Get fit during your daily commute with this in-car workout

EDSA not moving? Burn some calories, then
by Sharleen Banzon | Jul 25, 2018


Have you ever used #carmageddon as an excuse to skip out on gym time? We feel you—not everyone has the time, energy, and willpower to exercise after slogging through rush-hour traffic. If only stop-and-go driving could be considered a workout, right? 

Well, it’s actually possible to burn calories and strengthen your body by doing simple exercises in the car. "Any physical activity has a corresponding number of calories burned," confirms Ma. Crisanta Prieto, PTRP, varsity physiotherapist at the UP Diliman Sports Physical Therapy Clinic. "In addition to that, doing simple exercises in the car improves focus and attention, increases blood flow, decreases the feeling of stiffness, and relieves tension and pressure on the body structures." 

Prieto has designed this in-car workout that focuses on upper-body strengthening. As a supplement to your regular exercise regimen, it will also help you observe the Philippine National Guidelines on Physical Activity, which prescribes at least 30 minutes of daily physical activity for adults aged 21 and older. "To maximize strength gains, exercises for the same muscle groups should be performed at least three times a week for a minimum of six weeks," Prieto says. 

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If you're the one driving, these exercises should be done only when the car is at a complete standstill, with the parking brake engaged—preferably at a stoplight with a timer, or when you have a companion to alert you that traffic is starting to move forward. To avoid overexertion, use dumbbells that are lighter than your usual weights. 

Directions: Do a light warmup before you drive, or perform a full set of these in-car stretches. For each exercise, do 10 reps per set and three sets in total, observing proper form at all times. You may decrease the number of reps and increase the number of sets if there is limited standstill time in traffic.

1) Chin tucks 

Targets the neck muscles

Sit tall with your head and neck in a neutral position. Inhale slowly while pulling your chin backward and slightly upward to elongate your neck. Hold for three to five seconds, then release while exhaling.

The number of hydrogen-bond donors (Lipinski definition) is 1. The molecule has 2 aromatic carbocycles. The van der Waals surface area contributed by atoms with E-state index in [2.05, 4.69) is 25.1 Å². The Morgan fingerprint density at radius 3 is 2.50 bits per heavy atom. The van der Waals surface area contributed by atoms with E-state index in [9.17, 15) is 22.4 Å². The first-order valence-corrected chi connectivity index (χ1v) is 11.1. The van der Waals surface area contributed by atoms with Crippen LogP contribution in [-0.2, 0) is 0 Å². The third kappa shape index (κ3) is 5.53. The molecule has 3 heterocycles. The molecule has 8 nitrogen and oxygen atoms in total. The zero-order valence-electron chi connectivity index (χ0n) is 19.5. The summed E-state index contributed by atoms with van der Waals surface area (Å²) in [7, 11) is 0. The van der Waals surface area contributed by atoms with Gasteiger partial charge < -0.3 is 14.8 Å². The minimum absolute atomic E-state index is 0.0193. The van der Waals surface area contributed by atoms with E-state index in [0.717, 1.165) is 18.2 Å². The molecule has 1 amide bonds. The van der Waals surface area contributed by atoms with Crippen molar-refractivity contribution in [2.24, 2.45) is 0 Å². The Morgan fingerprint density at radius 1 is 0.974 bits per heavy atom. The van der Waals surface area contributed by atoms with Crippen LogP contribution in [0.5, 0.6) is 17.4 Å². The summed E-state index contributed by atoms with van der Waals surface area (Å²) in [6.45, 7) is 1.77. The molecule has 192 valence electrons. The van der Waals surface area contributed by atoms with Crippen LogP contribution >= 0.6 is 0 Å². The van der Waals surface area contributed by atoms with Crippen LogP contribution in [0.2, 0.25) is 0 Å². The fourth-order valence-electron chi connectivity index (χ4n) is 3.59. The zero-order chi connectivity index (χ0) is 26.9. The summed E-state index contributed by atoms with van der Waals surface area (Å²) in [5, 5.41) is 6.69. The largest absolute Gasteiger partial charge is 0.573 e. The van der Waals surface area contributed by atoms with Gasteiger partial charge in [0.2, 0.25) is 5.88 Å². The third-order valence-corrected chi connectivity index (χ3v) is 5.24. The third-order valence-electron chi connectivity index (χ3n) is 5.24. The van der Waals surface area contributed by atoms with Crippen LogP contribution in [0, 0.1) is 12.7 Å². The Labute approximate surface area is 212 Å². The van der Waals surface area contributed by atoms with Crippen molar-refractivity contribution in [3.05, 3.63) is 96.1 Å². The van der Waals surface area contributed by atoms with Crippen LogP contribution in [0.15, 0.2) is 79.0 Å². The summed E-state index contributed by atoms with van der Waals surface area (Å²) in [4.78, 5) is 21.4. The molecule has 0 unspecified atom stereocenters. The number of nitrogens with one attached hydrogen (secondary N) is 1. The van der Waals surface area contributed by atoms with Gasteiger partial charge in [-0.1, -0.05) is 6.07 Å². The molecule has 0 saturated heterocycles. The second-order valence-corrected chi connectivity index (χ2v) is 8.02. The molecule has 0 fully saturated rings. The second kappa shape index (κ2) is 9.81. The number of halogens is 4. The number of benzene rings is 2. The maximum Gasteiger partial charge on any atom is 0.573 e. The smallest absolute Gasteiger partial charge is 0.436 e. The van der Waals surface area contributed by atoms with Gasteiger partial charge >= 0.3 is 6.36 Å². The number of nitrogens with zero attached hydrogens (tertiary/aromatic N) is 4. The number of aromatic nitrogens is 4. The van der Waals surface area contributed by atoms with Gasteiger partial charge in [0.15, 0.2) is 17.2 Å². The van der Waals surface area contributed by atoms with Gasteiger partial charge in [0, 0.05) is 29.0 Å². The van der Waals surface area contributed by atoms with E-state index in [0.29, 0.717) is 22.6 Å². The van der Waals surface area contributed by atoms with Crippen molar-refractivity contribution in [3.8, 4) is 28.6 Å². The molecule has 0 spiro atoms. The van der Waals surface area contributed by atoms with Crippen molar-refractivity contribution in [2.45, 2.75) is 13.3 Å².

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2) Shoulder shrugs 

Targets the shoulder and upper-back muscles 

Keeping your neck and back straight, inhale slowly while contracting your traps to bring your shoulders up toward your ears. Hold for three to five seconds, then release while exhaling.


3) Seated bicep curls 

Targets the upper arms

Perform your standard seated bicep curls using dumbbells. Make sure you target your biceps fully by not swinging your arms up and by keeping your core activated.

4) Seated pushups 

Targets the lats 

Plant both hands on your seat on either side of your thighs. Inhale slowly while pushing your body up from your seat (no need to lift your feet off the floor). Hold for three seconds, then release while exhaling. 


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5) Dumbbell rows 

Targets the back muscles

Perform your standard seated dumbbell rows. Use slow, controlled movements, and make sure not to round your back.

6) Bench press 

Targets the pecs

Recline your seat by 30-45 degrees and perform your standard dumbbell bench press. You may support your back with a cushion if your car seat doesn’t have sufficient bolstering. Use slow, controlled movements, and keep your feet planted on the floor.


7) Seated pelvic tilts

Targets the lower back

Sit tall with your core engaged and your spine following its natural curve. Slowly tilt your pelvis backward, tucking your tailbone in to round your back (posterior tilt). Hold for three to five seconds, then slowly tilt your pelvis forward to do a mild backbend (anterior tilt). Hold for three to five seconds, then return to the neutral position. That’s one rep. Do the tilting movements as fluidly as possible.

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8) Seated thoracic mobilization

Targets the mid-back

Sit in a neutral position and put a cushion in between your thighs, squeezing your knees together to hold it in place. Put both hands behind your head and interlock your fingers. Inhale slowly while bending over backward. You should feel a stretch in your mid-back, not in your lumbar spine. Hold for three to five seconds, then release while exhaling.

If, while driving or while doing any of these stretches, you experience shooting pain, numbness, weakness, an impinged sensation, aches and soreness lasting more than two days, or discoloration on distal extremities, stop the activity and consult a specialist as soon as possible.

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